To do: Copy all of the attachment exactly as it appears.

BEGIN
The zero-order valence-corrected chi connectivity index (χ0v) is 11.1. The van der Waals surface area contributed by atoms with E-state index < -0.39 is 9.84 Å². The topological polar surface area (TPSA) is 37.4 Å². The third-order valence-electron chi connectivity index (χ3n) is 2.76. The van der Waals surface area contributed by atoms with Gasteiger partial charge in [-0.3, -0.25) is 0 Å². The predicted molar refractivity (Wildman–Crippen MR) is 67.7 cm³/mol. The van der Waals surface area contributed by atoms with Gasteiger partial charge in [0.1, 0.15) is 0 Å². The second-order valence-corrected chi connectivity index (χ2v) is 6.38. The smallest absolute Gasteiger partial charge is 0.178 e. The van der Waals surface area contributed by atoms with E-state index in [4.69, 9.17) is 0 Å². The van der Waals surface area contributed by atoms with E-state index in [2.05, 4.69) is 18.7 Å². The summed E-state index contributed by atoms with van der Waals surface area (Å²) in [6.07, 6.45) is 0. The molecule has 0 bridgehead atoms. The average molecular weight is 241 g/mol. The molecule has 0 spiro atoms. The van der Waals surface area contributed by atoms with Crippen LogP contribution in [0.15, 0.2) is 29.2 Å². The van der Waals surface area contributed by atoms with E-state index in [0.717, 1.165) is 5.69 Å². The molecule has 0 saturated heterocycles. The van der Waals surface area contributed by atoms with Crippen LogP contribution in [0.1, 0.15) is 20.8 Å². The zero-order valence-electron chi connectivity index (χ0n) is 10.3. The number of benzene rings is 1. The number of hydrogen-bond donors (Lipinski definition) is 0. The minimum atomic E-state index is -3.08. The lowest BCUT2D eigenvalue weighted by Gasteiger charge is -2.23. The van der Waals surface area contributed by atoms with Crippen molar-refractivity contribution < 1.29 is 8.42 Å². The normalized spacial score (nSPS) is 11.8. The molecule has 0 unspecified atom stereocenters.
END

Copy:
The zero-order valence-corrected chi connectivity index (χ0v) is 11.1. The van der Waals surface area contributed by atoms with E-state index < -0.39 is 9.84 Å². The topological polar surface area (TPSA) is 37.4 Å². The third-order valence-electron chi connectivity index (χ3n) is 2.76. The van der Waals surface area contributed by atoms with Gasteiger partial charge in [-0.3, -0.25) is 0 Å². The predicted molar refractivity (Wildman–Crippen MR) is 67.7 cm³/mol. The van der Waals surface area contributed by atoms with Gasteiger partial charge in [0.1, 0.15) is 0 Å². The second-order valence-corrected chi connectivity index (χ2v) is 6.38. The smallest absolute Gasteiger partial charge is 0.178 e. The van der Waals surface area contributed by atoms with E-state index in [4.69, 9.17) is 0 Å². The van der Waals surface area contributed by atoms with E-state index in [2.05, 4.69) is 18.7 Å². The summed E-state index contributed by atoms with van der Waals surface area (Å²) in [6.07, 6.45) is 0. The molecule has 0 bridgehead atoms. The average molecular weight is 241 g/mol. The molecule has 0 spiro atoms. The van der Waals surface area contributed by atoms with Crippen LogP contribution in [0.15, 0.2) is 29.2 Å². The van der Waals surface area contributed by atoms with E-state index in [0.717, 1.165) is 5.69 Å². The molecule has 0 saturated heterocycles. The van der Waals surface area contributed by atoms with Crippen LogP contribution in [0.1, 0.15) is 20.8 Å². The zero-order valence-electron chi connectivity index (χ0n) is 10.3. The number of benzene rings is 1. The number of hydrogen-bond donors (Lipinski definition) is 0. The minimum atomic E-state index is -3.08. The lowest BCUT2D eigenvalue weighted by Gasteiger charge is -2.23. The van der Waals surface area contributed by atoms with Crippen molar-refractivity contribution < 1.29 is 8.42 Å². The normalized spacial score (nSPS) is 11.8. The molecule has 0 unspecified atom stereocenters.